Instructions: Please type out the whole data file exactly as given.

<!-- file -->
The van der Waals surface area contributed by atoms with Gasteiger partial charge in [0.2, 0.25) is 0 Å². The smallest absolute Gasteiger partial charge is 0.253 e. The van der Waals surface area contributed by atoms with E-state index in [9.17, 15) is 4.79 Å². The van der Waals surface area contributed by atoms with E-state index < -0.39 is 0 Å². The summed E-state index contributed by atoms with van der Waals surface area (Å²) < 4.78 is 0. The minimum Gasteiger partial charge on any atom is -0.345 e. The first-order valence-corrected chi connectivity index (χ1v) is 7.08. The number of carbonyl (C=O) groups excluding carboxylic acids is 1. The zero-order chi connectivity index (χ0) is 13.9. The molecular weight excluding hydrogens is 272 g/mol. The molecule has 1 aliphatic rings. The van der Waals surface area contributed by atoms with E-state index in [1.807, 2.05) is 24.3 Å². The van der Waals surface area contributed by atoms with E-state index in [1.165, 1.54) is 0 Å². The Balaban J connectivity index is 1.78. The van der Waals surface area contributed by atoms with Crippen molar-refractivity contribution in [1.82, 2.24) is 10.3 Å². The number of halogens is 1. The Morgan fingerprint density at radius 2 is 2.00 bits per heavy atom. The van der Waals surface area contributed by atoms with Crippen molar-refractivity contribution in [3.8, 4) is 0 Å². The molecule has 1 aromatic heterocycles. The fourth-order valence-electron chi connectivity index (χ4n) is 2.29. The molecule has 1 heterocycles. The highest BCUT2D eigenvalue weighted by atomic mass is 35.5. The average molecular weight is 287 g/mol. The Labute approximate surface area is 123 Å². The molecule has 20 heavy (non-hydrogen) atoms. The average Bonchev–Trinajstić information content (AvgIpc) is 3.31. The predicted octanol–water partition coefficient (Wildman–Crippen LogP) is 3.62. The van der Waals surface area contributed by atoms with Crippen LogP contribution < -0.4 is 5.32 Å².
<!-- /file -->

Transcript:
The van der Waals surface area contributed by atoms with Gasteiger partial charge in [0.2, 0.25) is 0 Å². The smallest absolute Gasteiger partial charge is 0.253 e. The van der Waals surface area contributed by atoms with E-state index in [9.17, 15) is 4.79 Å². The van der Waals surface area contributed by atoms with E-state index < -0.39 is 0 Å². The summed E-state index contributed by atoms with van der Waals surface area (Å²) < 4.78 is 0. The minimum Gasteiger partial charge on any atom is -0.345 e. The first-order valence-corrected chi connectivity index (χ1v) is 7.08. The number of carbonyl (C=O) groups excluding carboxylic acids is 1. The zero-order chi connectivity index (χ0) is 13.9. The molecular weight excluding hydrogens is 272 g/mol. The molecule has 1 aliphatic rings. The van der Waals surface area contributed by atoms with E-state index in [1.807, 2.05) is 24.3 Å². The van der Waals surface area contributed by atoms with E-state index in [1.165, 1.54) is 0 Å². The Balaban J connectivity index is 1.78. The van der Waals surface area contributed by atoms with Crippen molar-refractivity contribution in [1.82, 2.24) is 10.3 Å². The number of halogens is 1. The Morgan fingerprint density at radius 2 is 2.00 bits per heavy atom. The van der Waals surface area contributed by atoms with Crippen molar-refractivity contribution in [3.8, 4) is 0 Å². The molecule has 1 aromatic heterocycles. The fourth-order valence-electron chi connectivity index (χ4n) is 2.29. The molecule has 1 heterocycles. The highest BCUT2D eigenvalue weighted by atomic mass is 35.5. The average molecular weight is 287 g/mol. The Labute approximate surface area is 123 Å². The molecule has 20 heavy (non-hydrogen) atoms. The average Bonchev–Trinajstić information content (AvgIpc) is 3.31. The predicted octanol–water partition coefficient (Wildman–Crippen LogP) is 3.62. The van der Waals surface area contributed by atoms with Crippen LogP contribution < -0.4 is 5.32 Å².